“Look up there,” Achara said, pointing to another structure up the hill away behind the pillars. It was a small grotto hewn out of a large outcropping of rock with several runes carved around the edges. Inside the grotto was an altar with the remnant of an empty basket. “That’s a Gypsy shrine, and those runes are warding runes.” She removed her necklace from under her shirt and showed the specific runes to Camon. “The Gypsies probably placed those there to keep whatever curses were sown into this mesa from affecting their lands.”
“Indeed,” Camon said. “They wouldn’t have done so without good reason…” Camon reached in his pocket and removed his white stone, bowed his head, and started humming. He then waved his hand face down towards the pillars in a sweeping motion, probing the pillars with magic. He measured the response as the magic came back to him in subtle pulses. He then probed the shrine Achara had pointed out with the same magic and waited for the response from the shrine. It let out a high pitch note that was just barely audible. The pulses from the pillars began to interact with the magic from the shrine. The hair on the back of Camon’s neck stood up as did the hair on his arms. He quickly squelched the magic and placed the stone back in his pocket.
“What is it?” Achara asked.
“I don’t know, but whatever it is, it’s full of bad omens. I think we best be on our way.”
“I think you’re right,” she said.
“Ask the Gypsies if they can help us find an encampment,” Camon instructed.
“I will,” Achara said as she turned and went to the Gypsy girls. They had all gathered around one another and were talking and laughing. Achara came up to them, and their chatter died down. Achara joined hands with one of the girls again and relayed Camon’s question. They talked among themselves for a moment, then spoke to Achara, who listened intently. After a few minutes, she came back over to Camon.
“They said there’s a camp about two days ride to the northeast,” she reported. “It’s across open plains, so it should be easy enough on the horses and us. Two of the girls are from that encampment and said they could show us the way.”
“Good,” Camon said. “Let’s make for it as soon as we can. I don’t want to linger here any longer.”
At that, Camon remounted his horse, and Jorn came over, “Where to now?” he asked.
“We’re going to a Gypsy encampment. It’s a two-day ride across open country. You up for that?” Camon asked.
“I don’t want to stay here. This place gives me the creeps,” Jorn said.
“You too? Well, that’s because it is supposed to. It’s cursed, which is why we are getting out of here.”
Achara relayed the message to the girls, who remounted as quickly as they had done so the night before. Camon gave the signal, and one of the riders from the Gypsy girls took the lead. She set a steady pace out across the open plain. The grass was matted from the winter, but signs of new growth were all around them as specs of green could be seen coming up amid the brown mat. The horses rode across the grasslands, not with the thundering noise they made atop the mesa, but still with a heavy rumble.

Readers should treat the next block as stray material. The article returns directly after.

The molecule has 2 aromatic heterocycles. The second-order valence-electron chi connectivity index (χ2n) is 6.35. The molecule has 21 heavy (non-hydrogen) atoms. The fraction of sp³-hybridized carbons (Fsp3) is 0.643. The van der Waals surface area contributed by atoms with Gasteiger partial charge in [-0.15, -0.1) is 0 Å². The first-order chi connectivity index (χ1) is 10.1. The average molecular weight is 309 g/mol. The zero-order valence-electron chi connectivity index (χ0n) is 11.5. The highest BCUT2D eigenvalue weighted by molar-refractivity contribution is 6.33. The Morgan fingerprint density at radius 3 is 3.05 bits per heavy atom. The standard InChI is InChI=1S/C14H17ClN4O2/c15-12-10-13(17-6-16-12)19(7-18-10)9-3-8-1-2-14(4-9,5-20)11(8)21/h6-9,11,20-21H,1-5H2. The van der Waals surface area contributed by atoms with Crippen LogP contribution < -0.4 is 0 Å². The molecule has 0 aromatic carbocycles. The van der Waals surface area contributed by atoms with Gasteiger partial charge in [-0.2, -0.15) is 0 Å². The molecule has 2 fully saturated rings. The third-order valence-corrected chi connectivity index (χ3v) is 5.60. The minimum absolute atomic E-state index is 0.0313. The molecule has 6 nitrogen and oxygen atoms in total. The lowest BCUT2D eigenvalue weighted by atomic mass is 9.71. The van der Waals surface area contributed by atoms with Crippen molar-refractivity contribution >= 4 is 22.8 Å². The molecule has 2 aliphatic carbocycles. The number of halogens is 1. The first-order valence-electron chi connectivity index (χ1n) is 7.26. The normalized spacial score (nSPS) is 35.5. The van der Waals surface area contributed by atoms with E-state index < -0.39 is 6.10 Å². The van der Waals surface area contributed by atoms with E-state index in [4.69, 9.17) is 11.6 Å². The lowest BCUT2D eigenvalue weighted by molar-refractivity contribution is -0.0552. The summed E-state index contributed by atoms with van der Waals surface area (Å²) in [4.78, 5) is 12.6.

They made good time on the open plain riding up, down, and around hills. The girls seemed to know the way instinctively and rode with excellent efficiency and determination. By midday, they came to a small lake with a stand of trees adjacent to the lake. They stopped and rested here. Camon and Achara both noticed the effects of lack of sleep, but they did their best to stay awake. Jorn, on the other hand, took a short nap while they rested. When it was time to go, Camon gave him a quick nudge, and Jorn jumped up as if ready to fight.
“Calm down,” Camon said. “You were sleeping. Time to go.”
Jorn shook his head and gathered his composure. “You shouldn’t nudge me like that,” he said.
“Next time, I’ll throw some water on your face,” Camon joked.
They remounted their horses as did all the girls, and they set off again, riding across the plains. The horses were surprisingly resilient even though they had been riding for over sixteen hours straight by now. They rode through the afternoon and well into the evening and did not stop until the sun was low on the horizon in the west. The girls pointed to a stand of trees. Achara went and communicated with the girls again, and then relayed the message to Camon. “They said that stand of trees over there is a good place to spend the night. She says that many of the herders will use it whenever they have to overnight away from the encampment.”
“Sounds good,” Camon said.
They all rode to the trees and made camp there the best they could with as little provisions as they had. There was nothing in the way of blankets or bedding. Camon and Achara let some of the younger girls use their blankets. Camon however, discouraged building fires because he did not want to attract any unwanted attention.
Even so, Jorn complained about the chill, “You know you basically left a trail right to us with those horses, so why not build fires?”
“Because you can see a fire from a way’s off. It’s a dead giveaway. Besides, this weather is chilly, but not cold. You should be used to it by now.”